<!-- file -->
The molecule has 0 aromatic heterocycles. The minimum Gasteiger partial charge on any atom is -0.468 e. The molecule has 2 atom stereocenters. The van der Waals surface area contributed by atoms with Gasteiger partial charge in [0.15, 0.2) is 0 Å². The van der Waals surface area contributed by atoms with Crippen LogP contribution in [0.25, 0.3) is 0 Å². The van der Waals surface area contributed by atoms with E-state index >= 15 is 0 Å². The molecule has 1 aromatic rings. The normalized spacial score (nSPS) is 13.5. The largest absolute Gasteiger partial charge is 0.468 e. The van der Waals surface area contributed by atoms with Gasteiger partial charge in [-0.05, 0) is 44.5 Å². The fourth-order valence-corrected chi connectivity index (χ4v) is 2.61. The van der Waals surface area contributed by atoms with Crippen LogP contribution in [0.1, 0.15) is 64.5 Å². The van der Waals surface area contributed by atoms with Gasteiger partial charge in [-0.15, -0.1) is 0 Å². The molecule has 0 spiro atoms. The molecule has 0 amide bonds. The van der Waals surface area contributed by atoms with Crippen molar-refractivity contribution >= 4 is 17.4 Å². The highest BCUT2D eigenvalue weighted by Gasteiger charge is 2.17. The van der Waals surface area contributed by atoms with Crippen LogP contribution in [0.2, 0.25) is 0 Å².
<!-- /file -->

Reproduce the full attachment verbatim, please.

The molecule has 0 aromatic heterocycles. The minimum Gasteiger partial charge on any atom is -0.468 e. The molecule has 2 atom stereocenters. The van der Waals surface area contributed by atoms with Gasteiger partial charge in [0.15, 0.2) is 0 Å². The van der Waals surface area contributed by atoms with Crippen LogP contribution in [0.25, 0.3) is 0 Å². The van der Waals surface area contributed by atoms with E-state index >= 15 is 0 Å². The molecule has 1 aromatic rings. The normalized spacial score (nSPS) is 13.5. The largest absolute Gasteiger partial charge is 0.468 e. The van der Waals surface area contributed by atoms with Gasteiger partial charge in [-0.05, 0) is 44.5 Å². The fourth-order valence-corrected chi connectivity index (χ4v) is 2.61. The van der Waals surface area contributed by atoms with Crippen LogP contribution in [0.1, 0.15) is 64.5 Å². The van der Waals surface area contributed by atoms with Gasteiger partial charge in [-0.15, -0.1) is 0 Å². The molecule has 0 spiro atoms. The molecule has 0 amide bonds. The van der Waals surface area contributed by atoms with Crippen molar-refractivity contribution >= 4 is 17.4 Å². The highest BCUT2D eigenvalue weighted by Gasteiger charge is 2.17. The van der Waals surface area contributed by atoms with Crippen LogP contribution in [0.2, 0.25) is 0 Å².